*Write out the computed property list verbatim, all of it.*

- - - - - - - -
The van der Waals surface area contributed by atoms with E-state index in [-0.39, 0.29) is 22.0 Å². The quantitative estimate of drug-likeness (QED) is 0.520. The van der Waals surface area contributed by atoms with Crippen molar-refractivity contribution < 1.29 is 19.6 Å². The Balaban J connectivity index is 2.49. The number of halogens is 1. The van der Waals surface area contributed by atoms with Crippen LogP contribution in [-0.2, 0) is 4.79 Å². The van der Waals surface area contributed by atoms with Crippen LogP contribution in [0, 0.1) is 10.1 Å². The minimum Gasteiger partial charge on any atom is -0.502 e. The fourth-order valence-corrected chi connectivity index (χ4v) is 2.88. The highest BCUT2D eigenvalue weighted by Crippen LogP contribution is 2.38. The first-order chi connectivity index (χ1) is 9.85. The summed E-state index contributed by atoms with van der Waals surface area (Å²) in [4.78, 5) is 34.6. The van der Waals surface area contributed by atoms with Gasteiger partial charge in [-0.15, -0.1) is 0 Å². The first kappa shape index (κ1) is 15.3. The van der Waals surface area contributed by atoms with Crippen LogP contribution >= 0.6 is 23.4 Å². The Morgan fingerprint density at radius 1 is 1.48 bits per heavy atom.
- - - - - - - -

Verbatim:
The van der Waals surface area contributed by atoms with E-state index in [-0.39, 0.29) is 22.0 Å². The quantitative estimate of drug-likeness (QED) is 0.520. The van der Waals surface area contributed by atoms with Crippen molar-refractivity contribution < 1.29 is 19.6 Å². The Balaban J connectivity index is 2.49. The number of halogens is 1. The van der Waals surface area contributed by atoms with Crippen LogP contribution in [-0.2, 0) is 4.79 Å². The van der Waals surface area contributed by atoms with Crippen LogP contribution in [0, 0.1) is 10.1 Å². The minimum Gasteiger partial charge on any atom is -0.502 e. The fourth-order valence-corrected chi connectivity index (χ4v) is 2.88. The highest BCUT2D eigenvalue weighted by Crippen LogP contribution is 2.38. The first-order chi connectivity index (χ1) is 9.85. The summed E-state index contributed by atoms with van der Waals surface area (Å²) in [4.78, 5) is 34.6. The van der Waals surface area contributed by atoms with Gasteiger partial charge in [-0.15, -0.1) is 0 Å². The first kappa shape index (κ1) is 15.3. The van der Waals surface area contributed by atoms with Crippen LogP contribution >= 0.6 is 23.4 Å². The Morgan fingerprint density at radius 1 is 1.48 bits per heavy atom.